[Tutor] Running a script in the background

Alan Gauld alan.gauld at btinternet.com
Tue Sep 4 09:51:32 CEST 2012

On 04/09/12 01:26, Dwight Hutto wrote:

> But each OS(BIOS handler) has a way of providing/accepting instructions
> to the processor, which is constantly procedural. This has to have a
> terminal at some point.

No it doesn't. Most OS do not run in a 'procedural' way (by which I 
assume you mean sequential?) Most are event driven and that often at the 
hardware level. The processor has an interrupt mechanism which causes a 
section of code to run. The section chosen is determined by the 
interrupt number and results in a jump to a predefined address.
The interrupts are driven by hardware events with no software control.
Some interrupts are pre-emptive - they will stop any current processing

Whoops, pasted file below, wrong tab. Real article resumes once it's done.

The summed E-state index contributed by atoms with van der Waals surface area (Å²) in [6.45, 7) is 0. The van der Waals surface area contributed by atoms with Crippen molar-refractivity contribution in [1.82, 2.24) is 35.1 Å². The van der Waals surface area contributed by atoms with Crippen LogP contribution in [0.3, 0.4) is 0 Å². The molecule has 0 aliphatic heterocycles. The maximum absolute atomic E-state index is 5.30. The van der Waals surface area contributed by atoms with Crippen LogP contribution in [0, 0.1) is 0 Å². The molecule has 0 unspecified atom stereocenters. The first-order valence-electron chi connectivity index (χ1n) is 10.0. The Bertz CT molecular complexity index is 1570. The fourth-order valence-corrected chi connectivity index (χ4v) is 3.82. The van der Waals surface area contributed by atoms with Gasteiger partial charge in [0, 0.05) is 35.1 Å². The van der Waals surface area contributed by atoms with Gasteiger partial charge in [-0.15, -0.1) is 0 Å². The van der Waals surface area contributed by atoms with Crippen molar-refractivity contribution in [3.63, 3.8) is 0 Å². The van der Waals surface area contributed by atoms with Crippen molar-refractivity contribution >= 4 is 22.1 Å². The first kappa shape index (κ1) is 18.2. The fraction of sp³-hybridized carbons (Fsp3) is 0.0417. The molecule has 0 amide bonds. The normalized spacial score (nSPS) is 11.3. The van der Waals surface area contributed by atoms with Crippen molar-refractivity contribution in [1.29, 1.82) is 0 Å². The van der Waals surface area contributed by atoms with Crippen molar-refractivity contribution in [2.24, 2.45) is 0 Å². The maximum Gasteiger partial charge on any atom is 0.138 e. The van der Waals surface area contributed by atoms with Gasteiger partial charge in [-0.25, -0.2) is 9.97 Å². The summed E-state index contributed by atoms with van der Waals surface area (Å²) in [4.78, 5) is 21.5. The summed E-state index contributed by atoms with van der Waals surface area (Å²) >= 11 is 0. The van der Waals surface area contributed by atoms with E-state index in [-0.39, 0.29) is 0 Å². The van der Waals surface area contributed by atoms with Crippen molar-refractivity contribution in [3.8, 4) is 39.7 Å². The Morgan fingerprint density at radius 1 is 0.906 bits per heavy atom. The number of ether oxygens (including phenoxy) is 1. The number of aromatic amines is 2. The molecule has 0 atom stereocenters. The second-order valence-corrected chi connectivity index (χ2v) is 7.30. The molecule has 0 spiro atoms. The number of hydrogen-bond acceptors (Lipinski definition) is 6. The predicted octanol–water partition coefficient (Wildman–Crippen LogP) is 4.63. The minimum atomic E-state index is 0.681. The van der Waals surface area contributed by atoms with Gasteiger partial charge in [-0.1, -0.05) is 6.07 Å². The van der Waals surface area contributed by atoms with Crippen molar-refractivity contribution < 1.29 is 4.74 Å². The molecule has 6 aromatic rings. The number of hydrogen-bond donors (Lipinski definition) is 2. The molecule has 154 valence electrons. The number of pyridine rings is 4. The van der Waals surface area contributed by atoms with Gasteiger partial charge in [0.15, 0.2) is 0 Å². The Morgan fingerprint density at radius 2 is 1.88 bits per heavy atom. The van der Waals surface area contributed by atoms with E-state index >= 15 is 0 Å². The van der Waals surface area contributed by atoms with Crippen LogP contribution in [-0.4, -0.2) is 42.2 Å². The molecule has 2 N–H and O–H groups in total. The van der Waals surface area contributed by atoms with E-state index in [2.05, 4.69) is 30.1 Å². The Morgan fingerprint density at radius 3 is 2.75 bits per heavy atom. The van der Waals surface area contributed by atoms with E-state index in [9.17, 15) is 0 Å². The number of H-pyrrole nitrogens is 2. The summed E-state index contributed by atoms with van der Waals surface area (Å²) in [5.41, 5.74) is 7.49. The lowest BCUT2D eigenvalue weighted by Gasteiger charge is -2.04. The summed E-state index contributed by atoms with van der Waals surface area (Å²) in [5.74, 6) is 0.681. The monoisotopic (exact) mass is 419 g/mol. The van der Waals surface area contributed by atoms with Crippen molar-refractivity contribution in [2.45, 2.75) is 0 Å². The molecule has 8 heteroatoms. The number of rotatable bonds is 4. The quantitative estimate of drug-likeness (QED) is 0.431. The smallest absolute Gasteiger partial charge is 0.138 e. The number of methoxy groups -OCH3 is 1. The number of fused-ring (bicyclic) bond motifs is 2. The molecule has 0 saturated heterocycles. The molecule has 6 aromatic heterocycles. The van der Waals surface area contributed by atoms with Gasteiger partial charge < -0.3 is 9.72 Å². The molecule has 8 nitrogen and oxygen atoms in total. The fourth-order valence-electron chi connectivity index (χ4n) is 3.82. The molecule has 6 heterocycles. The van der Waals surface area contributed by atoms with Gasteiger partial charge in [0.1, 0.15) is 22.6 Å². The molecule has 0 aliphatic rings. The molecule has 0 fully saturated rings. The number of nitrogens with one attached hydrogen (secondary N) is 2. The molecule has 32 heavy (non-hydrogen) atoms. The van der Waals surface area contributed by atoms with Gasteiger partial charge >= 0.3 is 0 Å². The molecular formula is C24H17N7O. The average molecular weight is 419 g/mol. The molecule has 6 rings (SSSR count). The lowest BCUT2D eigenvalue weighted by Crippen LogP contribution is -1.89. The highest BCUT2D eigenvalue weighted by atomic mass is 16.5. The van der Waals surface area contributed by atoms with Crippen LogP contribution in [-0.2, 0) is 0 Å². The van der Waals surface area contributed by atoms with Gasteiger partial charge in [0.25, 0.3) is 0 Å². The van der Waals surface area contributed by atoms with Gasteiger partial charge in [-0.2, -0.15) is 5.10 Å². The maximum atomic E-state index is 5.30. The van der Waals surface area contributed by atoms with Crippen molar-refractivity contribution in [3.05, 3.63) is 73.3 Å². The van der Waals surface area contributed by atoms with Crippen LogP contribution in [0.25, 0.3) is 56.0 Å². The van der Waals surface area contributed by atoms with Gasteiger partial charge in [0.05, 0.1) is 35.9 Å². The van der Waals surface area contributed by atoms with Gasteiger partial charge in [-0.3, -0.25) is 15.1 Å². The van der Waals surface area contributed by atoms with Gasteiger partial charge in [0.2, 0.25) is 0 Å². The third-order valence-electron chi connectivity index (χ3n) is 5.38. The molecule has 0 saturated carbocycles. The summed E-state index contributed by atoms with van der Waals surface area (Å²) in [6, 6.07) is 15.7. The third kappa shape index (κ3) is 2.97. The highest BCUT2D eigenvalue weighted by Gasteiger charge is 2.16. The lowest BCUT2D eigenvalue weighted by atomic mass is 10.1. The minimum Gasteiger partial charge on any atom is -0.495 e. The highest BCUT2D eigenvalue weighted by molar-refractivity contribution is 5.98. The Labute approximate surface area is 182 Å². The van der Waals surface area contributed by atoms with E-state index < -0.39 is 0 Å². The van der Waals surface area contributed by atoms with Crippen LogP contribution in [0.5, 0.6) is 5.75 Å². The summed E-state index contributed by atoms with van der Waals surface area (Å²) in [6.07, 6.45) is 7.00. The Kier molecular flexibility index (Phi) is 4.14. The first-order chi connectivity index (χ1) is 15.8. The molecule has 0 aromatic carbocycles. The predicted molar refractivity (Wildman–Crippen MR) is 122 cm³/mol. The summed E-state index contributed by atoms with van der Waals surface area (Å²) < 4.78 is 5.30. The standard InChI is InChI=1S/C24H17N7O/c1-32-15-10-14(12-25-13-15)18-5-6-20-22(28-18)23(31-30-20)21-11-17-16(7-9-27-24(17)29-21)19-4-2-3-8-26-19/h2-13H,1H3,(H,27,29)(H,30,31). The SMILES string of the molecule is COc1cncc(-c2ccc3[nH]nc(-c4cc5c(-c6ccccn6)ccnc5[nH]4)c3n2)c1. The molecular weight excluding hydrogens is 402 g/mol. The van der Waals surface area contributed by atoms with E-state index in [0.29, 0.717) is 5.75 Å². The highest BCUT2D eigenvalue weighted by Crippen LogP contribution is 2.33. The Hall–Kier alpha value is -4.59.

and take control, others will wait for current processing to finish.
The processor will also have a software interrupt mechanism which does 
the same thing but is driven by an INT call in the software.

Operating systems from CP/M and DOS onwards are driven by interrupts
at the kernel level they do not sit in some kind of giant event loop 
looking for things to process.

> What is meant by behind a console, and running without a console, just a
> window system, and a file set that deals with instructions/errors based
> on BIOS input/output?

Again no, a terminal is an I/O mechanism. It reads input and displays 
output. The terminal does not process the commands it passes those to 
the program running inside it. Even the shell is not part of the 
Terminal, it just runs inside. And daemon programs do not use a terminal 
at all.

Alan G
Author of the Learn to Program web site

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